FI Stcherbatsky (1866-1942) was an expert in Buddhist studies in Czarist Russia – and was elevated to a Soviet scholar specialising in Buddhist thought and practise (founding the Soviet Institute for the Study of Buddhist Culture in 1928 – under JV Stalin). His books, – when translated into English – are a joy to encounter and study. He studied all over Europe and Asia during his life, and amassed an exact and reliable knowledge and understanding of Buddhist thought throughout its developmental history, and the different Buddhist cultures such thinking generated. Writing in the UK in 2017, and having had access to a very good and progressive academic and Buddhist education, I am pleasantly surprised as I encounter correct fact after correct fact (about the many and complicated facets of Buddhism) contained within Stcherbatsky’s academic out-put. However, in this article I which to convey a very interesting footnote written by Stcherbatsky in his excellent ‘The Conceptions of Buddhist Nirvana – with Sanskrit Text of Madhyamaka-Karika’ (Motilal, 2003 – Pages 33-34). Stcherbatsky is discussing the different Buddhist concepts of nirvana and samsara, and the complicated relationship Buddhist thought has with the concept of materialism – particularly in the light of the Buddha denying the existence of an eternal soul (atma). The chapter in question is entitled ‘The Vaibhasikas’ and the relevant footnote (7) reads:
‘Prof. M. Aneski, Nichiren (Cambridge, 1916) p. 137 ft. evidently alludes to the Vaibhasikas when asserting Buddhism includes a materialist school, or a school which its opponents characterised as materialistic. As a curiosity it may be added that when the educational authorities of the newly founded republic of Buriats in Transbaikalia started an anti-religious propaganda, they first of all assailed the doctrine of transmigration in its popular form and insisted on the fact that modern science favours a materialistic view of the universe. The Buddhist monks, who are Mahayanists, retorted in a pamphlet in which they developed the view that materialism is not unknown to them, since the Vaibhasikas maintained that after Nirvana, every life ceases forever.’
FI Stcherbatsky is, of course, talking about the ‘Buryats-Mongol Autonomous Soviet Socialist Republic’ (Бурят-Монгольская автономная область) [situated in Southern Siberia] which was officially founded in 1923. This area is comprised of ethnic Evenk and Mongolian peoples, many of whom follow various lineages of Tibetan Buddhism. In fact, these people actively supported the Russian Revolution, with Soviet power first being established in the region in February, 1918. It is thought that Socialism and its ideas were popular amongst these often nomadic Buddhist peoples, and this inspired their resistance against the old and oppressive feudal system. Of course, the English wikipedia page regarding the Buryats-Mongol Autonomous Soviet Socialist Republic is comprised of US-derived Cold War paranoia, disinformation and myth, and disagrees at every important historical point with its Russian-language counter-part (referenced below). For instance, the US propaganda states that the Buryats Buddhists supported the 14 (capitalist) countries that invaded Revolutionary Russia in 1918 (including the UK, Japan and USA), but this is patently untrue and ahistorical. In reality, the fledgling Soviet presence in Buryats was extinguished by the fascist forces of Imperial Japan (in the summer of 1918) – which committed untold atrocities in the area looking to eradicate all support for the Socialist Revolution. The Red Army took back control of certain areas of Buryats in 1920. The Imperialist Japanese (and their White Russian and Western allies) were eventually defeated by the Red Army and a Soviet Republic established in the area in 1923. This Republic lasted until 1991 and the collapse of the USSR – but the Western propaganda states that the Soviet Authorities carried-out a systematic destruction of Buddhism in Buryats during the 1920’s at exactly the sametime that Stcherbatsky was establishing the Institute for the Study of Buddhist Culture. Not only does FI Stcherbatsky not mention any such destruction of Buddhism in the USSR, but after 1991, the Western propagandists ran into the problem of trying to explain why it was that Buryats Buddhism was flourishing like never before in a very happy Socialist Republic! The answer was to go back to the original disinformation story about the USSR destroying Buddhism – and bizarrely concoct the equally false ‘suggestion’ that the USSR (after committing genocide and cultural destruction in the area), actually ‘re-invented’ Buryats Buddhism in the 1980s! What Stcherbatsky describes from personal experience, is that the Buryats Buddhists supported a) Socialism, and b) Science, apparently because of the similarities between these two systems, and that of certain aspects of Buddhist philosophy. Finally, I have written previously (see ‘Further Reading’ below) of at least two other Buddhist republics that comprised the USSR – the story of the Buryats-Mongol Autonomous Soviet Socialist Republic would suggest the existence of a third.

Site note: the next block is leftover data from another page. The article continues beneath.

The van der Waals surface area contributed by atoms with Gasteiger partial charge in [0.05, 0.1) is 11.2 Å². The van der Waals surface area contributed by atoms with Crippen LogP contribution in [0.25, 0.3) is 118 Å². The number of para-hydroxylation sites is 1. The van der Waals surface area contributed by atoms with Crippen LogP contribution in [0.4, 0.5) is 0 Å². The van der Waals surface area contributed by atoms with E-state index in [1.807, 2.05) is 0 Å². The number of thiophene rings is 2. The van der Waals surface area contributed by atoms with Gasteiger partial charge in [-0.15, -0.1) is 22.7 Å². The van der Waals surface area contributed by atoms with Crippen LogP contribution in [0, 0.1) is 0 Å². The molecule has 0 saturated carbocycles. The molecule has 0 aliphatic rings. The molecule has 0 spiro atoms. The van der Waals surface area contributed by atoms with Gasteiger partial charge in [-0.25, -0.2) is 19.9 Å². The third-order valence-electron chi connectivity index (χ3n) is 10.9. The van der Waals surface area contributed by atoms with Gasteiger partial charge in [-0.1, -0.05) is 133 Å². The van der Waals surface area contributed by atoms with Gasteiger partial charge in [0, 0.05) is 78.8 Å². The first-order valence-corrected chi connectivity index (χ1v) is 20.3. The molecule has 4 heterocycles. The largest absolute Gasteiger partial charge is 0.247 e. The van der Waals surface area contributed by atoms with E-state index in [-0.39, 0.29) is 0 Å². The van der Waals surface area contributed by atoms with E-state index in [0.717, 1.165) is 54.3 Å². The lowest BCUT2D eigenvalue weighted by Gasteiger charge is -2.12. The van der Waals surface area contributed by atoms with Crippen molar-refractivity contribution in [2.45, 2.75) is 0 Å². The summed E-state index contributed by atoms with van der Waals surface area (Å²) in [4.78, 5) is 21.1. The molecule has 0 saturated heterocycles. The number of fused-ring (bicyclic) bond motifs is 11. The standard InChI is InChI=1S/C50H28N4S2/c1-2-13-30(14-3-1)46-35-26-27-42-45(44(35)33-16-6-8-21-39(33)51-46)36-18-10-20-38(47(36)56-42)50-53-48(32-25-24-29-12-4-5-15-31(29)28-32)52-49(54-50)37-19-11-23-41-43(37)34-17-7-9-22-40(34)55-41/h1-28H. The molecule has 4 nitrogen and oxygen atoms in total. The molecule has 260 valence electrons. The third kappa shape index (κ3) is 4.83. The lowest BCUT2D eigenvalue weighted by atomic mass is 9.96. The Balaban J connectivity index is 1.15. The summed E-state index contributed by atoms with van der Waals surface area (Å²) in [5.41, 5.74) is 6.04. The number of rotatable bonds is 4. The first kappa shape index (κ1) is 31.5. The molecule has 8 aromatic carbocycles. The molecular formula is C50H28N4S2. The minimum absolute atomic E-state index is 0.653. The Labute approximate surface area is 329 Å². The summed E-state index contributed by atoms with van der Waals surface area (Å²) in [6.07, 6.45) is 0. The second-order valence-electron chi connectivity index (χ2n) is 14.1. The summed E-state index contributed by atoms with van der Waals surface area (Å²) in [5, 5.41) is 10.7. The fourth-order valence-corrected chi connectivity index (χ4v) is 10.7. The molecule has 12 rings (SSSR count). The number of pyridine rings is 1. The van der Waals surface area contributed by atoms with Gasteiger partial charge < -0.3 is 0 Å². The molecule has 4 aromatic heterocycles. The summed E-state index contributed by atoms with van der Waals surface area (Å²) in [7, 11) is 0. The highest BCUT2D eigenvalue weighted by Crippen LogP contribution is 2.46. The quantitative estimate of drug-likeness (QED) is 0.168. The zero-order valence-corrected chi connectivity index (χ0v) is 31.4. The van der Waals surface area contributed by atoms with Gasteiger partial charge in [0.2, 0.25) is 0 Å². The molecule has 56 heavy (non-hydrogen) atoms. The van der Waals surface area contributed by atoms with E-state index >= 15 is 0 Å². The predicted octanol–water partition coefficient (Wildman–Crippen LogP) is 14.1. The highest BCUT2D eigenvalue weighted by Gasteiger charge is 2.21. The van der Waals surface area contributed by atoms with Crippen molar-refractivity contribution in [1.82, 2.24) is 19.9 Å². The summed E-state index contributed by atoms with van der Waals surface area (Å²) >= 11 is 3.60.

Russian language reference: